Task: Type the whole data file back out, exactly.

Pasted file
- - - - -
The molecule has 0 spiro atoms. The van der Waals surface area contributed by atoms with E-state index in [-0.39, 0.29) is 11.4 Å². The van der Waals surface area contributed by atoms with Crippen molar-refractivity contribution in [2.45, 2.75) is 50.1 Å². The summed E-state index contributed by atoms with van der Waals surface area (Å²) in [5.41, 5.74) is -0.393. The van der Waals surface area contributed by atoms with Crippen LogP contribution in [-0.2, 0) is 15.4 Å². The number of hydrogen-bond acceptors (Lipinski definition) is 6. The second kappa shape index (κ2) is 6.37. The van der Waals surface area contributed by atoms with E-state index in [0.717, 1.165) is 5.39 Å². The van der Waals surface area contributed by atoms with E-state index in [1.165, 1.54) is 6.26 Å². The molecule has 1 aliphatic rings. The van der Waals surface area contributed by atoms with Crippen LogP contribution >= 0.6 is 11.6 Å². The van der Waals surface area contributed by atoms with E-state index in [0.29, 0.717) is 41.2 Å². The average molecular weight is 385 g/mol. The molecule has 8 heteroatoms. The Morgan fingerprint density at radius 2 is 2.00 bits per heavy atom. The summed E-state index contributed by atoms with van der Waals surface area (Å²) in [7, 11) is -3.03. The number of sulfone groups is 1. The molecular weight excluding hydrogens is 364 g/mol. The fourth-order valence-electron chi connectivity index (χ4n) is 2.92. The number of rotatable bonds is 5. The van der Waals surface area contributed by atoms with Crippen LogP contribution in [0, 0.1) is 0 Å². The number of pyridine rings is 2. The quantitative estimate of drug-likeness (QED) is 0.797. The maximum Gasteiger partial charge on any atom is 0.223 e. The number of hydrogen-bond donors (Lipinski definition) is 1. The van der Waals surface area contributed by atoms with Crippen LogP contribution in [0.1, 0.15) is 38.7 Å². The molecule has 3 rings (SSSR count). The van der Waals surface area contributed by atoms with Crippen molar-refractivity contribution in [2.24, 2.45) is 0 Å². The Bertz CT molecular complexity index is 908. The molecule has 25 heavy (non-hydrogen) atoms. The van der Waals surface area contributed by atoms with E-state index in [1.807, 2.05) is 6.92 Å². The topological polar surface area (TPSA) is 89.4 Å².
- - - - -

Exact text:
The molecule has 0 spiro atoms. The van der Waals surface area contributed by atoms with E-state index in [-0.39, 0.29) is 11.4 Å². The van der Waals surface area contributed by atoms with Crippen molar-refractivity contribution in [2.45, 2.75) is 50.1 Å². The summed E-state index contributed by atoms with van der Waals surface area (Å²) in [5.41, 5.74) is -0.393. The van der Waals surface area contributed by atoms with Crippen LogP contribution in [-0.2, 0) is 15.4 Å². The number of hydrogen-bond acceptors (Lipinski definition) is 6. The second kappa shape index (κ2) is 6.37. The van der Waals surface area contributed by atoms with E-state index in [0.717, 1.165) is 5.39 Å². The van der Waals surface area contributed by atoms with E-state index in [1.165, 1.54) is 6.26 Å². The molecule has 1 aliphatic rings. The van der Waals surface area contributed by atoms with Crippen LogP contribution >= 0.6 is 11.6 Å². The van der Waals surface area contributed by atoms with E-state index in [0.29, 0.717) is 41.2 Å². The average molecular weight is 385 g/mol. The molecule has 8 heteroatoms. The Morgan fingerprint density at radius 2 is 2.00 bits per heavy atom. The summed E-state index contributed by atoms with van der Waals surface area (Å²) in [7, 11) is -3.03. The number of sulfone groups is 1. The molecular weight excluding hydrogens is 364 g/mol. The fourth-order valence-electron chi connectivity index (χ4n) is 2.92. The number of rotatable bonds is 5. The van der Waals surface area contributed by atoms with Crippen LogP contribution in [0, 0.1) is 0 Å². The number of pyridine rings is 2. The quantitative estimate of drug-likeness (QED) is 0.797. The maximum Gasteiger partial charge on any atom is 0.223 e. The number of hydrogen-bond donors (Lipinski definition) is 1. The van der Waals surface area contributed by atoms with Crippen LogP contribution in [0.1, 0.15) is 38.7 Å². The molecule has 3 rings (SSSR count). The van der Waals surface area contributed by atoms with Crippen molar-refractivity contribution in [2.24, 2.45) is 0 Å². The Bertz CT molecular complexity index is 908. The molecule has 25 heavy (non-hydrogen) atoms. The van der Waals surface area contributed by atoms with E-state index in [1.807, 2.05) is 6.92 Å². The topological polar surface area (TPSA) is 89.4 Å².